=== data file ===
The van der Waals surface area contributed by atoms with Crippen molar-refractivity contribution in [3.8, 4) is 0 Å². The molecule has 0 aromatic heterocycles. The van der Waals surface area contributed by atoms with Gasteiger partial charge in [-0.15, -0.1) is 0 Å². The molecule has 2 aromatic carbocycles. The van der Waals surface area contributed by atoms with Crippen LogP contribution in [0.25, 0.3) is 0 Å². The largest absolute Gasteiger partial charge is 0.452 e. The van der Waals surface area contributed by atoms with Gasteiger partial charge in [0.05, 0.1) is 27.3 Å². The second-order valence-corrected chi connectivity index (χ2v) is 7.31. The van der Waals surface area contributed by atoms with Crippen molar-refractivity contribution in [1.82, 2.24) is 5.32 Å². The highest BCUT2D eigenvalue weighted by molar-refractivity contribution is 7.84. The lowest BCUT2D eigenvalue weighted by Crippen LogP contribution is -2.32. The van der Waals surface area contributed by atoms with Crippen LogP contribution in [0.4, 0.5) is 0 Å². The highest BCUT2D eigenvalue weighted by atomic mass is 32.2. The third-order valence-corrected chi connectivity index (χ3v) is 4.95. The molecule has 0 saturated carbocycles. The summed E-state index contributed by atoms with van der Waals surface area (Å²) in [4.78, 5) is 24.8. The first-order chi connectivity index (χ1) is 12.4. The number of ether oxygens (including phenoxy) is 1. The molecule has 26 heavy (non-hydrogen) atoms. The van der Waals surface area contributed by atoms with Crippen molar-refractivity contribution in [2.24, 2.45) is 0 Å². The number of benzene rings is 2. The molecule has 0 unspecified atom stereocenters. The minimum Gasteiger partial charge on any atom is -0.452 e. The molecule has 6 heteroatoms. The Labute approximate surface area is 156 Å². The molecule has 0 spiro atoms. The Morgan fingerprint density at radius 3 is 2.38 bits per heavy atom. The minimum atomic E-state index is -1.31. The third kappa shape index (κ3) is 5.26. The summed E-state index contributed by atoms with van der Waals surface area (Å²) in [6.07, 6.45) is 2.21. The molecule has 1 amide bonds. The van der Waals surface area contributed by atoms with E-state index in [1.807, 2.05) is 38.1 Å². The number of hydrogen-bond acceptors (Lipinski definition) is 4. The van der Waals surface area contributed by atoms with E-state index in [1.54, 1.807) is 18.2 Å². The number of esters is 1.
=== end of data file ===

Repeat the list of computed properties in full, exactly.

The van der Waals surface area contributed by atoms with Crippen molar-refractivity contribution in [3.8, 4) is 0 Å². The molecule has 0 aromatic heterocycles. The van der Waals surface area contributed by atoms with Gasteiger partial charge in [-0.15, -0.1) is 0 Å². The molecule has 2 aromatic carbocycles. The van der Waals surface area contributed by atoms with Crippen LogP contribution in [0.25, 0.3) is 0 Å². The largest absolute Gasteiger partial charge is 0.452 e. The van der Waals surface area contributed by atoms with Gasteiger partial charge in [0.05, 0.1) is 27.3 Å². The second-order valence-corrected chi connectivity index (χ2v) is 7.31. The van der Waals surface area contributed by atoms with Crippen molar-refractivity contribution in [1.82, 2.24) is 5.32 Å². The highest BCUT2D eigenvalue weighted by molar-refractivity contribution is 7.84. The lowest BCUT2D eigenvalue weighted by Crippen LogP contribution is -2.32. The van der Waals surface area contributed by atoms with Crippen LogP contribution in [0.4, 0.5) is 0 Å². The highest BCUT2D eigenvalue weighted by atomic mass is 32.2. The third-order valence-corrected chi connectivity index (χ3v) is 4.95. The molecule has 0 saturated carbocycles. The summed E-state index contributed by atoms with van der Waals surface area (Å²) in [4.78, 5) is 24.8. The first-order chi connectivity index (χ1) is 12.4. The number of ether oxygens (including phenoxy) is 1. The molecule has 26 heavy (non-hydrogen) atoms. The van der Waals surface area contributed by atoms with Crippen molar-refractivity contribution in [2.24, 2.45) is 0 Å². The number of benzene rings is 2. The molecule has 0 unspecified atom stereocenters. The minimum Gasteiger partial charge on any atom is -0.452 e. The molecule has 6 heteroatoms. The Labute approximate surface area is 156 Å². The molecule has 0 spiro atoms. The Morgan fingerprint density at radius 3 is 2.38 bits per heavy atom. The minimum atomic E-state index is -1.31. The third kappa shape index (κ3) is 5.26. The summed E-state index contributed by atoms with van der Waals surface area (Å²) in [6.07, 6.45) is 2.21. The molecule has 1 amide bonds. The van der Waals surface area contributed by atoms with E-state index in [1.807, 2.05) is 38.1 Å². The number of hydrogen-bond acceptors (Lipinski definition) is 4. The van der Waals surface area contributed by atoms with E-state index in [1.54, 1.807) is 18.2 Å². The number of esters is 1.